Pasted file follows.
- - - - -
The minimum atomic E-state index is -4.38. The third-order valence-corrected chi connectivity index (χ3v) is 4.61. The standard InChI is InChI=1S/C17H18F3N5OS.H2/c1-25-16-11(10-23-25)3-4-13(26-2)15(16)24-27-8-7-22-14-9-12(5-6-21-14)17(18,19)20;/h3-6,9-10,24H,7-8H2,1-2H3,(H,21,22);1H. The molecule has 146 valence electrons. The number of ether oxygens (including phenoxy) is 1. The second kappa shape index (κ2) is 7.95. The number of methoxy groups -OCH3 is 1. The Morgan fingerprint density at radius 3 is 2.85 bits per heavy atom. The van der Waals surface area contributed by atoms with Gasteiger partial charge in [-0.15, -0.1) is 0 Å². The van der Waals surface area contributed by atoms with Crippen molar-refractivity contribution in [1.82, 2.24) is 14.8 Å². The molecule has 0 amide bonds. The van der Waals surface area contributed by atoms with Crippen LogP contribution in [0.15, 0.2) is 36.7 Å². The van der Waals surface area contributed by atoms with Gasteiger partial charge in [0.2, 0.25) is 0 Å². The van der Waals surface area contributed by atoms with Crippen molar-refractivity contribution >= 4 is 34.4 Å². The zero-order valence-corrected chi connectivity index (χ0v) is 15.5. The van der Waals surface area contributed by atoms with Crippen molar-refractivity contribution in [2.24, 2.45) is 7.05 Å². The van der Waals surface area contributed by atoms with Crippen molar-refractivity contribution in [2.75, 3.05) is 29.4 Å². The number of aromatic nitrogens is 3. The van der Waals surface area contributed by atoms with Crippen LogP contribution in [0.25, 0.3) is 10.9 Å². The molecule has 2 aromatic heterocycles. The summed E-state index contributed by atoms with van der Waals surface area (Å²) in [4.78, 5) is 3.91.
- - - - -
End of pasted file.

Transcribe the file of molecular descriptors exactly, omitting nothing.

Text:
The minimum atomic E-state index is -4.38. The third-order valence-corrected chi connectivity index (χ3v) is 4.61. The standard InChI is InChI=1S/C17H18F3N5OS.H2/c1-25-16-11(10-23-25)3-4-13(26-2)15(16)24-27-8-7-22-14-9-12(5-6-21-14)17(18,19)20;/h3-6,9-10,24H,7-8H2,1-2H3,(H,21,22);1H. The molecule has 146 valence electrons. The number of ether oxygens (including phenoxy) is 1. The second kappa shape index (κ2) is 7.95. The number of methoxy groups -OCH3 is 1. The Morgan fingerprint density at radius 3 is 2.85 bits per heavy atom. The van der Waals surface area contributed by atoms with Gasteiger partial charge in [-0.15, -0.1) is 0 Å². The van der Waals surface area contributed by atoms with Crippen molar-refractivity contribution in [1.82, 2.24) is 14.8 Å². The molecule has 0 amide bonds. The van der Waals surface area contributed by atoms with Crippen LogP contribution in [0.15, 0.2) is 36.7 Å². The van der Waals surface area contributed by atoms with Gasteiger partial charge in [0.2, 0.25) is 0 Å². The van der Waals surface area contributed by atoms with Crippen molar-refractivity contribution >= 4 is 34.4 Å². The zero-order valence-corrected chi connectivity index (χ0v) is 15.5. The van der Waals surface area contributed by atoms with Crippen molar-refractivity contribution in [2.24, 2.45) is 7.05 Å². The van der Waals surface area contributed by atoms with Crippen molar-refractivity contribution in [2.75, 3.05) is 29.4 Å². The number of aromatic nitrogens is 3. The van der Waals surface area contributed by atoms with Crippen LogP contribution in [0.25, 0.3) is 10.9 Å². The molecule has 2 aromatic heterocycles. The summed E-state index contributed by atoms with van der Waals surface area (Å²) in [4.78, 5) is 3.91.